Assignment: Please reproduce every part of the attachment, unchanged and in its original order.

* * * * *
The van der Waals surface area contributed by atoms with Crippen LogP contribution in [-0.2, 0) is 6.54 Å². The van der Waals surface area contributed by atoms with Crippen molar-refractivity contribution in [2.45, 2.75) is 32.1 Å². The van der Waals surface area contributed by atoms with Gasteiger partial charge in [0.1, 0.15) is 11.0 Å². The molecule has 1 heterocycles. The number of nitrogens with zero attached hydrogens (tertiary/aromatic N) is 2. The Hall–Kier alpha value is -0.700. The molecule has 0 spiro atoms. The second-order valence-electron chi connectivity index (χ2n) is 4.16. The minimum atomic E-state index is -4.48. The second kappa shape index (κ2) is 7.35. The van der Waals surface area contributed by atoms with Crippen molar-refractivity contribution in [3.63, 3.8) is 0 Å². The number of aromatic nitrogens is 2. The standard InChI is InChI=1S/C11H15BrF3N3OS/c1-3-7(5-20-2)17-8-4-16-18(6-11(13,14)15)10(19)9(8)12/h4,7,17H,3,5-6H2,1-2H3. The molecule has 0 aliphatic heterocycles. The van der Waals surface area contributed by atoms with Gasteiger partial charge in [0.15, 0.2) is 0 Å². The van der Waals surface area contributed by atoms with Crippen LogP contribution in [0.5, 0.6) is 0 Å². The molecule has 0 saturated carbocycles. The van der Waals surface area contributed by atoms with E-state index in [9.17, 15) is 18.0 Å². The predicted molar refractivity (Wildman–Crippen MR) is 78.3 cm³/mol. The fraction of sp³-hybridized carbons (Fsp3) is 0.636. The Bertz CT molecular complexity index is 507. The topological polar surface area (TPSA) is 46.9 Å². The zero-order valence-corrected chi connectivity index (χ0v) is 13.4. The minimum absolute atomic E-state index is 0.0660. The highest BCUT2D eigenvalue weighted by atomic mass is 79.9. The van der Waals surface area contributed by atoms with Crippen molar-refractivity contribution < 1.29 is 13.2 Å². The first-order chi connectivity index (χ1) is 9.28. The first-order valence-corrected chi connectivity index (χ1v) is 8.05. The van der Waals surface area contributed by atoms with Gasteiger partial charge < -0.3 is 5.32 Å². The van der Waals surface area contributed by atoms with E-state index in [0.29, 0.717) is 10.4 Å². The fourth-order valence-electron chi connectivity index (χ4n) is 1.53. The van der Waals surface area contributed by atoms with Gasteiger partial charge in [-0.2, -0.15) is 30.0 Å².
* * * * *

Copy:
The van der Waals surface area contributed by atoms with Crippen LogP contribution in [-0.2, 0) is 6.54 Å². The van der Waals surface area contributed by atoms with Crippen molar-refractivity contribution in [2.45, 2.75) is 32.1 Å². The van der Waals surface area contributed by atoms with Gasteiger partial charge in [0.1, 0.15) is 11.0 Å². The molecule has 1 heterocycles. The number of nitrogens with zero attached hydrogens (tertiary/aromatic N) is 2. The Hall–Kier alpha value is -0.700. The molecule has 0 spiro atoms. The second-order valence-electron chi connectivity index (χ2n) is 4.16. The minimum atomic E-state index is -4.48. The second kappa shape index (κ2) is 7.35. The van der Waals surface area contributed by atoms with Crippen molar-refractivity contribution in [3.63, 3.8) is 0 Å². The number of aromatic nitrogens is 2. The standard InChI is InChI=1S/C11H15BrF3N3OS/c1-3-7(5-20-2)17-8-4-16-18(6-11(13,14)15)10(19)9(8)12/h4,7,17H,3,5-6H2,1-2H3. The molecule has 0 aliphatic heterocycles. The van der Waals surface area contributed by atoms with Gasteiger partial charge in [0.15, 0.2) is 0 Å². The van der Waals surface area contributed by atoms with Crippen LogP contribution in [0.5, 0.6) is 0 Å². The molecule has 0 saturated carbocycles. The van der Waals surface area contributed by atoms with E-state index in [9.17, 15) is 18.0 Å². The predicted molar refractivity (Wildman–Crippen MR) is 78.3 cm³/mol. The fraction of sp³-hybridized carbons (Fsp3) is 0.636. The Bertz CT molecular complexity index is 507. The topological polar surface area (TPSA) is 46.9 Å². The zero-order valence-corrected chi connectivity index (χ0v) is 13.4. The minimum absolute atomic E-state index is 0.0660. The highest BCUT2D eigenvalue weighted by atomic mass is 79.9. The van der Waals surface area contributed by atoms with Crippen molar-refractivity contribution < 1.29 is 13.2 Å². The first-order chi connectivity index (χ1) is 9.28. The first-order valence-corrected chi connectivity index (χ1v) is 8.05. The van der Waals surface area contributed by atoms with Gasteiger partial charge < -0.3 is 5.32 Å². The van der Waals surface area contributed by atoms with E-state index in [0.29, 0.717) is 10.4 Å². The fourth-order valence-electron chi connectivity index (χ4n) is 1.53. The van der Waals surface area contributed by atoms with Gasteiger partial charge in [-0.2, -0.15) is 30.0 Å².